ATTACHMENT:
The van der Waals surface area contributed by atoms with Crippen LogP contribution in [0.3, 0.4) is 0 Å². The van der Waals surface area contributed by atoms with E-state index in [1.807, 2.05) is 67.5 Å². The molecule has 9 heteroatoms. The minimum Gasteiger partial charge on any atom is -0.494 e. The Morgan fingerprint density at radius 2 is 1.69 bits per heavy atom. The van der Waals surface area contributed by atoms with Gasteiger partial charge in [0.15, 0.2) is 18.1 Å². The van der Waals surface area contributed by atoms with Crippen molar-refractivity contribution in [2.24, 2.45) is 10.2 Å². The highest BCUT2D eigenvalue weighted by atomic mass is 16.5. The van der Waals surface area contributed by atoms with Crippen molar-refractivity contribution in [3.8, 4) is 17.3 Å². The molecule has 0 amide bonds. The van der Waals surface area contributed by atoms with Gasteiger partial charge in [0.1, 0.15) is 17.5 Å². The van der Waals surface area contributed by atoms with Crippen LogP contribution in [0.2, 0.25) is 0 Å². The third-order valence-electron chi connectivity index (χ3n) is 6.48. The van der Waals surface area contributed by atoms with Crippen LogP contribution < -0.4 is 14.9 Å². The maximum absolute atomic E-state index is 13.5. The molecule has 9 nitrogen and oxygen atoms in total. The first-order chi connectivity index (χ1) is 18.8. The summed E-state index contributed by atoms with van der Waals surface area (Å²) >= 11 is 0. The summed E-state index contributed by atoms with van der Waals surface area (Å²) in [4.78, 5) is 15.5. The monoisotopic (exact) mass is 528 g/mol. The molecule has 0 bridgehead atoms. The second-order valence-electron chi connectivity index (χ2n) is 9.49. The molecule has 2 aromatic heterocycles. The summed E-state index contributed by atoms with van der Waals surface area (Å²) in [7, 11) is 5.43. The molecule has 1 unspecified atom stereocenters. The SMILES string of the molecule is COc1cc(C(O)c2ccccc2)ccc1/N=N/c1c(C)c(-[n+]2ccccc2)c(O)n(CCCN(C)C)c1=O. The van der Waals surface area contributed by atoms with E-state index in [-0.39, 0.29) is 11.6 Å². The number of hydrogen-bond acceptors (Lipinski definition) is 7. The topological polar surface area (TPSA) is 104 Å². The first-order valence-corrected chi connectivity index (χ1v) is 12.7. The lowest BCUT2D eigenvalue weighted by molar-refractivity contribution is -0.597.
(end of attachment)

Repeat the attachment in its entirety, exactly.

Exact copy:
The van der Waals surface area contributed by atoms with Crippen LogP contribution in [0.3, 0.4) is 0 Å². The van der Waals surface area contributed by atoms with E-state index in [1.807, 2.05) is 67.5 Å². The molecule has 9 heteroatoms. The minimum Gasteiger partial charge on any atom is -0.494 e. The Morgan fingerprint density at radius 2 is 1.69 bits per heavy atom. The van der Waals surface area contributed by atoms with Gasteiger partial charge in [0.15, 0.2) is 18.1 Å². The van der Waals surface area contributed by atoms with Crippen molar-refractivity contribution in [2.24, 2.45) is 10.2 Å². The highest BCUT2D eigenvalue weighted by atomic mass is 16.5. The van der Waals surface area contributed by atoms with Crippen molar-refractivity contribution in [3.8, 4) is 17.3 Å². The molecule has 0 amide bonds. The van der Waals surface area contributed by atoms with Gasteiger partial charge in [0.1, 0.15) is 17.5 Å². The van der Waals surface area contributed by atoms with Crippen LogP contribution in [0.2, 0.25) is 0 Å². The third-order valence-electron chi connectivity index (χ3n) is 6.48. The van der Waals surface area contributed by atoms with Crippen LogP contribution < -0.4 is 14.9 Å². The maximum absolute atomic E-state index is 13.5. The molecule has 9 nitrogen and oxygen atoms in total. The first-order chi connectivity index (χ1) is 18.8. The summed E-state index contributed by atoms with van der Waals surface area (Å²) >= 11 is 0. The summed E-state index contributed by atoms with van der Waals surface area (Å²) in [4.78, 5) is 15.5. The monoisotopic (exact) mass is 528 g/mol. The molecule has 0 bridgehead atoms. The second-order valence-electron chi connectivity index (χ2n) is 9.49. The molecule has 2 aromatic heterocycles. The summed E-state index contributed by atoms with van der Waals surface area (Å²) in [7, 11) is 5.43. The molecule has 1 unspecified atom stereocenters. The SMILES string of the molecule is COc1cc(C(O)c2ccccc2)ccc1/N=N/c1c(C)c(-[n+]2ccccc2)c(O)n(CCCN(C)C)c1=O. The van der Waals surface area contributed by atoms with E-state index in [-0.39, 0.29) is 11.6 Å². The number of hydrogen-bond acceptors (Lipinski definition) is 7. The topological polar surface area (TPSA) is 104 Å². The first-order valence-corrected chi connectivity index (χ1v) is 12.7. The lowest BCUT2D eigenvalue weighted by molar-refractivity contribution is -0.597.